William Wright talks about coming to America. You can listen to more stories, and learn about Stoop shows and The Stoop podcast here.

Each year Strong City Baltimore’s Adult Learning Center helps 600 students improve their English skills or prep for the GED. For residents who have immigrated to the city, English fluency can open career avenues and help them adjust to their new home. Regina Boyce, who oversees the Center, says peer support creates a sense of community among the students. We hear about the classes offered at the Adult Learning Center from Boyce and from Jiseon Yu, a South Korean immigrant who graduated from the program and now serves as a volunteer.

Strong City Baltimore and The Stoop Storytelling Series will present "Live and Learn: The Immigrant Experience," a fundraiser to benefit the Adult Learning Center. The event is February 17th at the University of Baltimore Student Center. Information here.

Courtney Wilson, director of the B&O Railroad Museum tells us about an exhibit about the jobs available to black Americans during the railway’s heyday. Stable jobs like porter and cook paid relatively well, but demanded long hours and often difficult conditions.

Jesse Owens is all most of us know about black athletes at the 1936 Olympics in Hitler’s Berlin, but a new film tells the stories of all 18 African-Americans who competed for the U.S. and won one-fourth of its medals that year.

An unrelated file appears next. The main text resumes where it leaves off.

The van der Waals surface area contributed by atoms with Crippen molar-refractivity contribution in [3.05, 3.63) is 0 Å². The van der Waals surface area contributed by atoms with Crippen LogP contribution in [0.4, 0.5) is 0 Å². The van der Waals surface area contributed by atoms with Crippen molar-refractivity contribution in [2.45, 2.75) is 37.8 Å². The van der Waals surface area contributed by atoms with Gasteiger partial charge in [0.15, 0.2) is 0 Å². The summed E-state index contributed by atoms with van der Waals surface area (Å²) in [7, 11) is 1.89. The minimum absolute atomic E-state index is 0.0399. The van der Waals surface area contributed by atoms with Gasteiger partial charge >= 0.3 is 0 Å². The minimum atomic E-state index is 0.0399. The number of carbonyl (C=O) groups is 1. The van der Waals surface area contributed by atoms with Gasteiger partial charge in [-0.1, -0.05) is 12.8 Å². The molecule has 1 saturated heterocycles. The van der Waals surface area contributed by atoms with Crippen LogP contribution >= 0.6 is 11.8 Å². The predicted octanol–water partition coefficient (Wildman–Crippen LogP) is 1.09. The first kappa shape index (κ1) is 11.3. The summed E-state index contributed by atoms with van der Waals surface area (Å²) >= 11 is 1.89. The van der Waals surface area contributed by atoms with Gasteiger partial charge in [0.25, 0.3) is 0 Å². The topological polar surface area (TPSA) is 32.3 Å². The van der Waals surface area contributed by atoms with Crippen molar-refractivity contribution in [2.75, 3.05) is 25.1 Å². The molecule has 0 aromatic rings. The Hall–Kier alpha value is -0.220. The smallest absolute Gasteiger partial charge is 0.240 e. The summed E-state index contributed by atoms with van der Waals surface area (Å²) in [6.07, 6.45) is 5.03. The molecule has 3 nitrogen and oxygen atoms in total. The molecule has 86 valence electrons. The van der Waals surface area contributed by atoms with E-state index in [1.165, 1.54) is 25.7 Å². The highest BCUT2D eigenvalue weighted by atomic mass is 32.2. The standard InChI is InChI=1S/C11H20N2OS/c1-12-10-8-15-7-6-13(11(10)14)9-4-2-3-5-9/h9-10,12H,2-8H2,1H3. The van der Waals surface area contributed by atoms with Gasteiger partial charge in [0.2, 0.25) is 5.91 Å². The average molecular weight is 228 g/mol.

Deborah Riley Draper’s documentary is titled, “Olympic Pride, American Prejudice.” It will be shown a week from Sunday, on February 19, at the Reginald F. Lewis Museum in Baltimore. The screening will be followed by a discussion with Draper and the curator of the National Holocaust Museum. Information here.

David K / Flickr via Creative Commons

Been hit with sticker shock at the pharmacy lately? The American Medical Association says Americans pay more for drugs than any other country, and that their out-of-pocket costs for prescription drugs rose 20 percent from 2013 to 2015. What’s behind rising prescription costs? What action on drug costs might we see from the Trump administration? From repealing the Affordable Care Act?

We ask Gerard Anderson, a health economist and director of the John Hopkins Center for Hospital Finance and Management. Plus, we’ll hear about proposal before the Maryland General Assembly to make drug pricing more transparent.